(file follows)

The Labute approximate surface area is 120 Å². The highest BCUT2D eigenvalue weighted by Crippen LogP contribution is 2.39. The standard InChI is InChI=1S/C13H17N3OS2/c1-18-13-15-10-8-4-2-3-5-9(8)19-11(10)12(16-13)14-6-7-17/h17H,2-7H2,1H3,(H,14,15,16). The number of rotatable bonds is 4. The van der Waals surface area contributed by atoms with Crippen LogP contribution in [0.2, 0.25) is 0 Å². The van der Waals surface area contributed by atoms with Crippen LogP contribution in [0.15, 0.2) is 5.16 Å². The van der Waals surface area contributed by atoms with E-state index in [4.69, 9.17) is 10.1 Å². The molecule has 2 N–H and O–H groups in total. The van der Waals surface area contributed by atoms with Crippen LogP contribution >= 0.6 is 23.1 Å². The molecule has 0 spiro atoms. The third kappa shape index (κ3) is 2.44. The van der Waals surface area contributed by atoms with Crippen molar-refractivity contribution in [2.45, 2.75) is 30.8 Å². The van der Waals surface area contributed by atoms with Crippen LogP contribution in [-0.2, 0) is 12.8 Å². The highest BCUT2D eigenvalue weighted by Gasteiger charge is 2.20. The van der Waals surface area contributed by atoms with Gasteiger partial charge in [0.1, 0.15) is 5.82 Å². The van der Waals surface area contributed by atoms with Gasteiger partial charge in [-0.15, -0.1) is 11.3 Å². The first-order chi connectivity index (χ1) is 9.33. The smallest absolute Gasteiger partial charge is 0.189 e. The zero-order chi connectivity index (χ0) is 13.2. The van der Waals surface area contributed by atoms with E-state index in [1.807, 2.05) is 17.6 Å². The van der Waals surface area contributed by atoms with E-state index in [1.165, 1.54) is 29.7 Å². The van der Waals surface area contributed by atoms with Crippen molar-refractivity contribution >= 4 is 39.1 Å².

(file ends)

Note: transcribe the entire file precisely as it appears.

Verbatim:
The Labute approximate surface area is 120 Å². The highest BCUT2D eigenvalue weighted by Crippen LogP contribution is 2.39. The standard InChI is InChI=1S/C13H17N3OS2/c1-18-13-15-10-8-4-2-3-5-9(8)19-11(10)12(16-13)14-6-7-17/h17H,2-7H2,1H3,(H,14,15,16). The number of rotatable bonds is 4. The van der Waals surface area contributed by atoms with Crippen LogP contribution in [0.2, 0.25) is 0 Å². The van der Waals surface area contributed by atoms with Crippen LogP contribution in [0.15, 0.2) is 5.16 Å². The van der Waals surface area contributed by atoms with E-state index in [4.69, 9.17) is 10.1 Å². The molecule has 2 N–H and O–H groups in total. The van der Waals surface area contributed by atoms with Crippen LogP contribution >= 0.6 is 23.1 Å². The molecule has 0 spiro atoms. The third kappa shape index (κ3) is 2.44. The van der Waals surface area contributed by atoms with Crippen molar-refractivity contribution in [2.45, 2.75) is 30.8 Å². The van der Waals surface area contributed by atoms with Crippen LogP contribution in [-0.2, 0) is 12.8 Å². The highest BCUT2D eigenvalue weighted by Gasteiger charge is 2.20. The van der Waals surface area contributed by atoms with Gasteiger partial charge in [0.1, 0.15) is 5.82 Å². The van der Waals surface area contributed by atoms with Gasteiger partial charge in [-0.15, -0.1) is 11.3 Å². The first-order chi connectivity index (χ1) is 9.33. The smallest absolute Gasteiger partial charge is 0.189 e. The zero-order chi connectivity index (χ0) is 13.2. The van der Waals surface area contributed by atoms with E-state index in [1.807, 2.05) is 17.6 Å². The van der Waals surface area contributed by atoms with E-state index in [1.165, 1.54) is 29.7 Å². The van der Waals surface area contributed by atoms with Crippen molar-refractivity contribution >= 4 is 39.1 Å².